McDonnell v Ireland

JurisdictionIreland
CourtSupreme Court
Judgment Date01 January 1998
Date01 January 1998
Docket Number[1991 No. 13713P; S.C. No. 37 of 1996]

High Court

Supreme Court

[1991 No. 13713P; S.C. No. 37 of 1996]
McDonnell v. Ireland
Tony McDonnell
Plaintiff
and
Ireland, The Attorney General, The Minister for Communications and An Post
Defendants

Cases referred to in this report:-

Byrne v. IrelandIR [1972] I.R. 241.

Conway v. Irish National Teachers OrganisationIRDLRM [1991] 2 I.R. 305; [1991] I.L.R.M. 497.

Cox v. IrelandIR [1992] 2 I.R. 503.

Educational Company of Ireland v. Fitzpatrick (No. 2)IRDLTR [1961] I.R. 345; (1961) 97 I.L.T.R. 16.

Garvey v. IrelandIRDLTR [1981] I.R. 75; (1979) 113 I.L.T.R. 61.

Hanrahan v. Merck, Sharp & Dohme (Ireland) Ltd.DLRM [1988] I.L.R.M. 629.

Kennedy v. IrelandIRDLRM [1987] I.R. 587; [1988] I.L.R.M. 472.

Murphy v. The Attorney GeneralIR[1982] I.R. 241.

Meskell v. Coras Iompair Éireann éireannIR [1973] I.R. 121.

Pine Valley Developments v. The Minister for EnvironmentIRDLRM [1987] I.R. 23; [1987] I.L.R.M. 747.

R. v. KhanWLRUNK [1996] 3 W.L.R,. 162; [1996] 3 All E.R. 289.

Rylands v. FletcherELR (1868) L.R. 3 H.L. 330.

Tate v. Minister for Social WelfareIRDLRM [1995] 1 I.R. 418; [1995] I.L.R.M. 507.

Thomas Hunter Ltd. v. James Fox & Co. Ltd.IR[1966] I.R. 520.

Tuohy v. CourtneyIR [1994] 3 I.R. 1.

Limitation of action - Damages for breach of constitutional rights - Delay in the institution of proceedings - Whether breach of constitutional rights "tort" - Whether statute barred - Statute of Limitations Act, 1957 (No. 6), s. 11 (2).

Constitution - Statute - Declaration of invalidity - Effect of declaration - Whether declaration of unconstitutionality rendered statute void ab initio - Constitution of Ireland, 1937, Articles 15.4 and 25.5.1.

Plenary summons.

The facts have been summarised in the headnote and are fully set out in the judgment of Carroll J., infra.

The plaintiff instituted proceedings by plenary summons dated the 1st October, 1991, seeking the following reliefs:-

"1. A declaration that the purported termination of the plaintiff's contract of employment with the third defendant was unconstitutional and void.

  1. 2. A declaration that the refusal of the third and fourth defendant to pay the plaintiff full incremental payments, superanuation and other pension benefits is unconstitutional and void."

The matter came on for hearing in the High Court (Carroll J.) on the 16th January, 1996.

Notice of appeal was filed on the 8th February, 1996. The appeal was heard by the Supreme Court (Hamilton C.J., O'Flaherty, Barrington, Keane and Barron JJ.) on the 10th April, 1997.

By virtue of s. 34 of the Offences Against the State Act, 1939, whenever a person holding an office in the civil service was convicted by a Special Criminal Court of a scheduled offence, such as membership of an unlawful organisation, such person would, immediately on conviction forfeit such office.

By virtue of the Postal and Telecommunications Services Act, 1983 the functions of the Minister for Posts and Telegraphs were transferred to the fourth defendant. Further, by s. 45 (1) the fourth defendant was to accept into its employment on the vesting day every person who immediately before the vesting day was a member of the staff of the Department of Posts and Telegraphs and was designated by the Minister for employment by that company.

By virtue of s. 2 (1) of the Postal and Telecommunications Services (Amendment) Act, 1984, any claim in respect of loss or injury alleged to have been suffered by any person arising out of the exercise before the vesting day of functions assigned to the fourth defendant was to lie against the fourth defendant and not the State nor the third defendant.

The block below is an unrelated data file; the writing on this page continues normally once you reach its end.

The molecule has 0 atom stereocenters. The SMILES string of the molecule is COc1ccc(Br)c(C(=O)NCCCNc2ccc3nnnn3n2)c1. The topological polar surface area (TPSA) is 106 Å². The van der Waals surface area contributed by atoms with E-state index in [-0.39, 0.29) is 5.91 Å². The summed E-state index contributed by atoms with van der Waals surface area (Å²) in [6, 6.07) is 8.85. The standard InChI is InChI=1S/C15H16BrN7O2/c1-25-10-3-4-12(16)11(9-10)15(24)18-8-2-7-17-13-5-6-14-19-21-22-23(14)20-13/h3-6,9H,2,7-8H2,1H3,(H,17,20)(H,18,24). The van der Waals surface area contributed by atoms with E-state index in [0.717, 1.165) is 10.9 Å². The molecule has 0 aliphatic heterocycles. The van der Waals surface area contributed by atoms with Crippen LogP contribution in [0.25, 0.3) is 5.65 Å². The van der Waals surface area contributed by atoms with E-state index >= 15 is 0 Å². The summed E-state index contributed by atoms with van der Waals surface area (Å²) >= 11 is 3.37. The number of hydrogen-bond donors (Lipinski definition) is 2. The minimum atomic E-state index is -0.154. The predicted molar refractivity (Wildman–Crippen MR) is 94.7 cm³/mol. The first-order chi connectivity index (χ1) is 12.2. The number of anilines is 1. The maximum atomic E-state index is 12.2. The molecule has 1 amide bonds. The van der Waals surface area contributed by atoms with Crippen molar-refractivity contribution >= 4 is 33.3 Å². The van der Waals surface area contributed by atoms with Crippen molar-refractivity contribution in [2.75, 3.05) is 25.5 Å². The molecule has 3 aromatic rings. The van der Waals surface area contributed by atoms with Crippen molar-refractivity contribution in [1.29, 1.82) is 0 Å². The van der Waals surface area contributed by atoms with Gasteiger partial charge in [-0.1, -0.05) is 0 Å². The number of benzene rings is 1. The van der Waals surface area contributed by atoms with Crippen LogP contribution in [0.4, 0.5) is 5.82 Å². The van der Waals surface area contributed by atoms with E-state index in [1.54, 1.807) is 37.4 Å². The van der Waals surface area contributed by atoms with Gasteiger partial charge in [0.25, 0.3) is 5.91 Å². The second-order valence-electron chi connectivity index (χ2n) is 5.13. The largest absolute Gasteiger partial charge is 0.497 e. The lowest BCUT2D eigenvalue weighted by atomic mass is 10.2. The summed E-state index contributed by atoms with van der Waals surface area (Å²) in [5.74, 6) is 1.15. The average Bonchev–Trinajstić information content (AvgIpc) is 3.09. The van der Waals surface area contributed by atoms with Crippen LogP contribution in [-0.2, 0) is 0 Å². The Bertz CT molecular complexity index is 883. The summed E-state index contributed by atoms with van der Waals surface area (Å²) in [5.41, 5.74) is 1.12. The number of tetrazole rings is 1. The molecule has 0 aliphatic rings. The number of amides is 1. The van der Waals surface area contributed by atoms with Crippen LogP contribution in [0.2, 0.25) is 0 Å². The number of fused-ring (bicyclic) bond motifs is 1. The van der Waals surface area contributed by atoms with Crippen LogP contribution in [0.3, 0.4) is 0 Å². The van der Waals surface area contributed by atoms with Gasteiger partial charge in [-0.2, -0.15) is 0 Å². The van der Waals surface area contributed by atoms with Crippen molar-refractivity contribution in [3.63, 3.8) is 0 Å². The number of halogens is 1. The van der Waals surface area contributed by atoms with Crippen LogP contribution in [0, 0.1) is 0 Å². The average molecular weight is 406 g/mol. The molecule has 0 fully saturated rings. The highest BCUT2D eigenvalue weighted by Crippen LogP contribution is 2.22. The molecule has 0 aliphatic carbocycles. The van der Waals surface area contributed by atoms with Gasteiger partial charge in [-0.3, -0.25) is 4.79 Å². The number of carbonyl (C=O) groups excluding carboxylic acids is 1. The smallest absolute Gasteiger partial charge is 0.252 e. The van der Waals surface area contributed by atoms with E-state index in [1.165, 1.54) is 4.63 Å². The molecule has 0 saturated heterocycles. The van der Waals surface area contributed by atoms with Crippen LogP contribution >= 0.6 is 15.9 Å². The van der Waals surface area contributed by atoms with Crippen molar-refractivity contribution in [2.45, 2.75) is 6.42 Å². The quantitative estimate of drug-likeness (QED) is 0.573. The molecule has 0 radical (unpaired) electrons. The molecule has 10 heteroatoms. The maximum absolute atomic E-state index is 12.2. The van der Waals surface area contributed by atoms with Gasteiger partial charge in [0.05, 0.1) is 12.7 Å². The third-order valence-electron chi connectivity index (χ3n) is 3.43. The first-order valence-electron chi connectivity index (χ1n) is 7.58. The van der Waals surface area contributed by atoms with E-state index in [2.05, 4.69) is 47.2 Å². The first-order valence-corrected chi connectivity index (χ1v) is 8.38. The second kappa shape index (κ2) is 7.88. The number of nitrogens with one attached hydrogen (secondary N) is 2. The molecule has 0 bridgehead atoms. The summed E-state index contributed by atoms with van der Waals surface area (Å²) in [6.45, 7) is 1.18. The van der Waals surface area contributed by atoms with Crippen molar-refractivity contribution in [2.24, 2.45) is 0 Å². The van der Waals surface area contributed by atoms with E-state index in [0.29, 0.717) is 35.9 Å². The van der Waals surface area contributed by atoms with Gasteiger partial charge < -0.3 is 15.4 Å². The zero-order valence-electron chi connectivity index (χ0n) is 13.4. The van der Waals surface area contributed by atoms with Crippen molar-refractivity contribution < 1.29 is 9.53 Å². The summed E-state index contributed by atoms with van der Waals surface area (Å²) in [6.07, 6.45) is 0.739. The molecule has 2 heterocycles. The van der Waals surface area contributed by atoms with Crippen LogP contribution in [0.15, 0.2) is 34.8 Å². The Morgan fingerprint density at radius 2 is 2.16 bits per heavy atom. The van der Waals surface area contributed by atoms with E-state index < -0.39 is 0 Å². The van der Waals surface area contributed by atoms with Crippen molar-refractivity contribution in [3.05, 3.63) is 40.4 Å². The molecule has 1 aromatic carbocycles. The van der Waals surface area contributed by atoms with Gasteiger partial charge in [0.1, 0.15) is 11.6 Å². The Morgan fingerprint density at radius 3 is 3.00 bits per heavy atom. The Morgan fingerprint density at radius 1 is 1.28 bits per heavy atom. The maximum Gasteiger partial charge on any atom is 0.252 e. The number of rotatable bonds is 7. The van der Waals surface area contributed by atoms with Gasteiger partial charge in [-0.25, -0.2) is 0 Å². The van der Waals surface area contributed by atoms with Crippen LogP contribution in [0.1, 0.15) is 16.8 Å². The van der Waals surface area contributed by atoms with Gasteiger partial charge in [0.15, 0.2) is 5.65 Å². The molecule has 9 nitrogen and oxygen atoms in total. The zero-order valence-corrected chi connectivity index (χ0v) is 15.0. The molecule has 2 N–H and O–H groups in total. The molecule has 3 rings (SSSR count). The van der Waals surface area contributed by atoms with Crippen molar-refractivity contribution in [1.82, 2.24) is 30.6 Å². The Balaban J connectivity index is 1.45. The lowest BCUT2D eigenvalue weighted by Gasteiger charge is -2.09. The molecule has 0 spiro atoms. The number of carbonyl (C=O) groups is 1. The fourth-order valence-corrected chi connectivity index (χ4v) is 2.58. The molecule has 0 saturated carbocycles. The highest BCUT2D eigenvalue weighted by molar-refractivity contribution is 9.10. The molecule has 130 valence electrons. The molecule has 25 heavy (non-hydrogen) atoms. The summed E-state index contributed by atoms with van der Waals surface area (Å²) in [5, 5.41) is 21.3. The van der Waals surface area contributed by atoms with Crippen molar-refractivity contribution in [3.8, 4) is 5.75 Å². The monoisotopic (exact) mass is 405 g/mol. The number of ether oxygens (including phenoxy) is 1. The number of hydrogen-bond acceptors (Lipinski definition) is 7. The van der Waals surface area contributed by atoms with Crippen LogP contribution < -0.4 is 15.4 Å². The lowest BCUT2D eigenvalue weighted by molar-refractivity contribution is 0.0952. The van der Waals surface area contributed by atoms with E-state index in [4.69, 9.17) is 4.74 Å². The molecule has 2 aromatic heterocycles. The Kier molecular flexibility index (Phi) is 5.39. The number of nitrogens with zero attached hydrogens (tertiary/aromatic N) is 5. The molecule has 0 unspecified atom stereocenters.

Section 11 (2) of the Statute of Limitations, 1957, limits the time within which an action founded on tort may be instituted by a plaintiff to six years from the date on which the cause of actions accrued.

The plaintiff was a fully established civil servant working in the postal service from 1963. In May, 1974, he was arrested and charged with membership of a proscribed organisation. Immediately, he was served with notice of suspension from duty. He was tried and convicted of the offence charged by the Special Criminal Court. Pursuant to s. 34 of the Act of 1939, the plaintiff was deemed to have automatically forfeited his position in the civil service as a result of his conviction on the 30th May, 1974. On his release, he applied in March, 1975, for re-instatement. His application was refused on the basis that he had automatically forfeited his position. Following the establishment of the fourth defendant in 1984, the plaintiff again sought reinstatement. This was refused on the basis that he had automatically forfeited his position upon conviction and furthermore he was not a designated person pursuant to s. 45 of the Act of 1983.

In July, 1991, the Supreme Court held in Cox v. IrelandIR[1992] I.R. 53, that s. 34 of the Act of 1939 was unconstitutional.

On foot of this, the plaintiff instituted proceedings claiming that his purported dismissal was unconstitutional and had no legal effect. He sought declarations that the purported termination of his employment and the refusal of the third and fourth defendants to pay him full incremental payments and pension benefits was unconstitutional and void. He also sought damages from the first defendant.

On behalf of the plaintiff it was submitted that s. 34 of the Act of 1939 had been unconstitutional ab initio. Therefore the section never operated and hence the plaintiff had never automatically forfeited his office and was still an established civil servant. It was further submitted that the Statute of Limitations did not apply to declaratory relief which should be granted ex debito justitiae. On behalf of the defendants, it was submitted that breach of a constitutional right was a tort and was therefore covered by the Statute of Limitations. Hence, the plaintiff's claim was statute barred.

Held by the High Court (Carroll J.) in refusing the relief sought, 1, that breach of a constitutional right was a tort in that it was a civil wrong for which the normal remedy was an action for unliquidated damages. As a result the Act of 1957 applied to claims for breaches of constitutional rights.

Tate v. Minister for Social WelfareIR [1995] 1 I.R. 418 followed. Murphy v. The Attorney GeneralIR[1982] I.R. 241considered.

2. That the cause of action arose when the plaintiff was notified that his position as a civil servant was forfeited in 1974. His application for reinstatement in 1984 did not serve to revive the cause of action.